Jim Nelson began training Robert Yarbrough and Charlie Mathews  into strong fighters and fine kata technicians in the Los Angeles area of Long Beach.

Robert Yarbrough
(from Oshima Shotokan/Nagamine Shorin Ryu)

Charlie Mathews
(from Shotokan)

Sensei Robert Yarbrough (Hachidan) began training Rod Murray (from Kenkojuku Shotokan). Rod Murray competed kata and kumite throughout California/Nevada and the Midwest placing 1st, 2nd, or 3rd.

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Shinohara Sensei
Microsoft Photo Editor 3.0 PhotoIn the early 1970's Shinohara Nobuhiro (Godan) was sent by Grandmaster Takazawa to oversee training and further develop the Keishinkan.
Grandmaster Takazawa was changing the training from "Okinawa Seito Ryu" of Toyama O'Sensei  to more in keeping with the Kyan method. It began to look more and more like Shotokan. Nobu was the champion in the USA for the reform.

During his first year in the USA, Shinohara won the overall Weapons Grand Champion at Ed Parker's International karate Championships. Nobu first began instruction in the Los Angeles area of Californian, then in Boise, Idaho. Sensei Murray would visit him to train in kata and kumite when there were no challenging tournaments to enter. With time Sensei Shinohara taught in the Midwest areas of Missouri and Arkansas. Sensei Murray competed from California to Chicago, from Tennessee to Arizona and did not see many competitors that fought as well as Sensei Shinohara. Yet Nobu did not seem that interested in fighting within the United States. He found greater pleasure in teaching and later...his wife, family, and friends.

 Shihan Rod Murray

Master Murray's early beginnings as a champion wrestler in a Minnesota high school and at Mayville State University/Mankato State University, helped his rise in Judo and in Aikido.

In additon to O'Sensei Takazawa (Toyama, Kyan - Japan), other martial arts greats such as Major Phil Porter (Mather AFB), Ed Parker (Kenpo - LA), Parker Shelton (Shorin Ryu - IN), Mel Wise (IN), Okano Tomasaburo (Kenkojuku Shotokan, Japan), Jim Arwood (Kenkojuku Shotokan - TX, CA, TN), Robert Halliburton (Kenkojuku Shotokan - TX, CA), Bill Clingen (CA; Tang Soo Do/Moo Duk Kwon) and Jay Lunon (WA; Hung Gar, Pai Lum Tao) also provided mentoring in one form or another throughout Sensei Murray's 50 years of training.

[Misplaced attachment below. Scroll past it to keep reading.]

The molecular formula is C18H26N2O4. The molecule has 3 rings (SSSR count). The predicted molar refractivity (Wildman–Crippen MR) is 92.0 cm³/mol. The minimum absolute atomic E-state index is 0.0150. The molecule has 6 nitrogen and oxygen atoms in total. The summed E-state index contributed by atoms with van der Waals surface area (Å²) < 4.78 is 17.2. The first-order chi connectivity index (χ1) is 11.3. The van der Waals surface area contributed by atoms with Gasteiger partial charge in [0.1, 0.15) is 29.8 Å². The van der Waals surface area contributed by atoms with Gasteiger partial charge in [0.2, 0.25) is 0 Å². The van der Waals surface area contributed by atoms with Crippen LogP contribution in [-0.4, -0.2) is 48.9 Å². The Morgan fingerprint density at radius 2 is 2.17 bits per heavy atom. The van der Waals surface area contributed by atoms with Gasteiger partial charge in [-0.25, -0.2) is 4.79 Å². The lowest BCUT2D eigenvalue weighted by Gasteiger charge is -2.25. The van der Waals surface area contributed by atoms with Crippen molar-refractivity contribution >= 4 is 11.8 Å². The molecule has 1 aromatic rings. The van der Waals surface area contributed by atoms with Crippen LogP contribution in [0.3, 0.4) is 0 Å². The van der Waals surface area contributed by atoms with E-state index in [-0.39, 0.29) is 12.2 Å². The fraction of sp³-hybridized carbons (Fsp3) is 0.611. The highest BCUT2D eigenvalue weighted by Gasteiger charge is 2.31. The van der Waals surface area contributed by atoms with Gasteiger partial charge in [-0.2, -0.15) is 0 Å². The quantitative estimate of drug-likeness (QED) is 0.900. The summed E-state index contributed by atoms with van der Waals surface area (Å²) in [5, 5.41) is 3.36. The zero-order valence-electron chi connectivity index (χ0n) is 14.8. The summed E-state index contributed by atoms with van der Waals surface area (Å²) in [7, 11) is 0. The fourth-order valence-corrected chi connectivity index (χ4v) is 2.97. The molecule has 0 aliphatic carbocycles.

In 1992, Rod Murray (age 46), Isaac Espinosa, and Bart Coy won 1st Place in full contact Koshiki Team Kumite in Japan by outfighting Japanese, Malaysian, Australian, Indonesian, Singapore, and New Zealand Teams.  It was the first time a non-Japanese team had ever won the tournament.

By 1997, Sensei Murray (51) had competed and won the AAU Washington State Championship and the AAU Region 12 Championship in kumite and kata. At the AAU National Karate Championship in Orlando, Florida, Sensei Murray fought to second place in a televised match against a tough opponent from New York. A review of the tape shows that Sensei Murray had won the match, but since the center judge had given his decision...the victory stood. Both fighters enjoyed the hard fight! Sensei Murray said he hadn't had a fight like that since he fought Fred Wren in a USKA North Dakota State Karate Championship in Fargo, ND.

Again in 1998, Sensei Murray pursued and won the AAU Washington State Championship and moved on to the AAU Region 12 finals at Grants Pass, OR.  He placed second in the Region but in qualifying for the Nationals, Sensei Murray sustained a throat punch, which broke a small bone and sent him to Seattle Harborview Trauma Center for a life threatening injury and a death. Shihan Murray (67 yrs.) no longer fights in competition and he has become a student of Hsing Yi Ch'uan Fa Neigong to heal, increase internal energy, and keep the "energy gates" open providing good "flow" throughout his body... much as Grandmasters Toyama and Takazawa. Transidental Meditation was another method Shihan Murray trained in for calmness and energy.